The Petty Archives

Petty, Heartbreakers Purvey Emotional Sincerity at SPAC
By Mike Hochanadel
Schenectady Gazette - Tuesday, July 28, 1981

SARATOGA SPRINGS -- When Tom Petty sang the line "Saratoga rain" for "Louisiana Rain" Sunday night at SPAC, he paid a sincere tribute to the 12,300 fans who braved a series of downpours to see him. "I'm impressed," he said, squinting into the rain. So were his fans, by the best rock show this summer.

Opening act Split Enz tried to be the band in their song "Hard Act to Follow" but Petty blew away the competition -- and his rain-soaked fans with passionate rock and roll. 

 Petty was almost unknown when he opened for Edgar Winters at the Palace in 1977, yet "star" was written all over him.

He had classic Chuck Berry moves onstage and a tight, basic-rock band. He had beautiful pop songs with great hooks and a convincingly innocent romanticism. He was hot, but also tender. He rocked, but his music expressed feelings he wasn't afraid to show. Backstage, he said "I'm trying to play music that sounds alive on the radio."

It worked: his music kept its innocence through "You're Gonna Get It" and his 1979 breakthrough, "Damn the Torpedoes." It sounded great all over the radio.

"Hard Promises," a transitional LP with new, narrative songwriting, hasn't matched the huge success of "Torpedoes," but his well-deserved popularity onstage remains.

Petty opened explosively with "American Girl" then "Listen to Her Heart" and closed two hours later with classic-rock encores. These songs defined his style. His own music tapped the same current of exuberent romance that explodes in "Shout," and the Byrds-Stones guitar sound of "American Girl" -- his first hit -- echoed through most of his music.

In between he mixed up rockers and ballads from his five LPs -- acting the songs as well as singing them to express the direct emotional intensity behind the music. "I Got a Thing About You" rose and fell in successive codas that tiptoed gently around the melody -- then stomped all over it. Petty sang with all the vulnerable, naive pride of teen love on ""Here Comes My Girl" and exploded with rage on "Breakdown." At the end of the song, a drained-looking Petty rested his head on his arms draped over the mike-stand -- a gesture of despair that perfectly symbolized the desperation of his lyrics.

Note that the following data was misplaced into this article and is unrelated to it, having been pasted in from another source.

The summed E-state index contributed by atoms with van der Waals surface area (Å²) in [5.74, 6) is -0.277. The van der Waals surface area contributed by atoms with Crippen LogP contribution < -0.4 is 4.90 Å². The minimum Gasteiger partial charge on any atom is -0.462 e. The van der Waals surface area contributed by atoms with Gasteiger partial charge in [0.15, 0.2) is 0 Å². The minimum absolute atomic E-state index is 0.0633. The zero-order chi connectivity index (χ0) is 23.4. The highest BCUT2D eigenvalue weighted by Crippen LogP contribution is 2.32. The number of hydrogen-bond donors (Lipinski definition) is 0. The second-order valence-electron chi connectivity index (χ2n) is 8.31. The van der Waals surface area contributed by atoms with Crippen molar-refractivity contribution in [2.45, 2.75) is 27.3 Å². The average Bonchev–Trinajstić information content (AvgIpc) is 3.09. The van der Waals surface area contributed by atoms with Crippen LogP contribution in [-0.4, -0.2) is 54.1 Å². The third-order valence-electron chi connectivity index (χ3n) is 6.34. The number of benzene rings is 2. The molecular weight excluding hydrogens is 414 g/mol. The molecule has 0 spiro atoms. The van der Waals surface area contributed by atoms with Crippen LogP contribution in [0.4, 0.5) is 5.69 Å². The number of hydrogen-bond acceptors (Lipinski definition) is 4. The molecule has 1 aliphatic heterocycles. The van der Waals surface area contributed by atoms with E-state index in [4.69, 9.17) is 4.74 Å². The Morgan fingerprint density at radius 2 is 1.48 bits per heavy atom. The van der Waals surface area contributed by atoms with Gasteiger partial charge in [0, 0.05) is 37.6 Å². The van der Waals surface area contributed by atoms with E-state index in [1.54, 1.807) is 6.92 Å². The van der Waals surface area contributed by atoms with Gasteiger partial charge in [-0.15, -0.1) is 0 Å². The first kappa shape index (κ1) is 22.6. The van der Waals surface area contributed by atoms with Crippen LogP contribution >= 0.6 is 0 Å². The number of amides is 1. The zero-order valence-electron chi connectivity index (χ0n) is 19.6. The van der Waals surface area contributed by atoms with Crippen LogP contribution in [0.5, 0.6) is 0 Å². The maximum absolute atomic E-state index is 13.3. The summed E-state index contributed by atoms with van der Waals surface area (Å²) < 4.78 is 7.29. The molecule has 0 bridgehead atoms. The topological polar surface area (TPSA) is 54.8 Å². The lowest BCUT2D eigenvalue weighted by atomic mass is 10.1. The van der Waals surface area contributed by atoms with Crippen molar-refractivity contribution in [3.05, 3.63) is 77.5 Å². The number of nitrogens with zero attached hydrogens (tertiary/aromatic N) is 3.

This kind of theatrical touch -- dramatic yet real -- elevates Petty's music into a rare class of rock artistry his earlier performances -- and records -- merely promised. It's a territory very few musicians occupy, including the great soul and reggae singers, Springsteen and Joe Ely.

There are no virtuosos in the Heartbreakers, yet they are a first-class band since they play with such spirit and connect so directly with Petty's classic-rock moves. Like the Stones, the Heartbreakers roll on a huge drum sound -- Stan Lynch's drumming is enormous -- and punchy rhythm guitar. Petty and Mike Campbell -- whose repetivie leads are less convincing than his busy chord-riffing -- weave a tough Byrds/Stones texture. Lynch adds expert harmonies to Petty's lead vocals and keyboard man Benmont Tench plays more prominently than in the past -- perhaps reflecting the influence of "Hard Promises" co-producer Jimmy Iovine who loves keyboard. Their no-frills arranging -- underlining Petty's hook-laden pop melodies -- echoes Creedence Clearwater Revival in its directness and power. There is no lack of nuances -- the quick tempo changes of "King's Road" and the way Petty aptly substitued "Saratoga rain" for "Louisiana Rain" Sunday night -- but no phoniness at all.



Split Enz opened with 45 minutes of the very clever pop that made them a huge success in their native Australia before "True Colors" (A&M) broke them in the States last year.

Ironic songwriting and edgy, electronic grooves that echo Roxy Music and David Bowie place Split Enz squarely in the modernist camp, as did the garish rockabilly suits they wore at SPAC on Sunday.

Enz' songwriter Tim Finn sang beautifully over a metronomic jangle of guitar and electronic keyboards. The music from "True Colors" and "Waiata" sounded faster and emotionally more compelling onstage than on their often icy records -- even though Finn's ironic neo-robot posturing added an ambiguous note of machinery at play.

Surprisingly the match-up proved to be a very effective one. Petty's sincerity rang especially true after Split Enz' coyly contrived ironies, and the impressive performing skill shown by the New Zealand band really put the Heartbreakers on their toes. Both bands featured extraordinary vocals over powerful, simple grooves. Excellent sound engineering delivered this fine concert with satisfying impact and a clarity in the vocals rare in concerts of such large scale.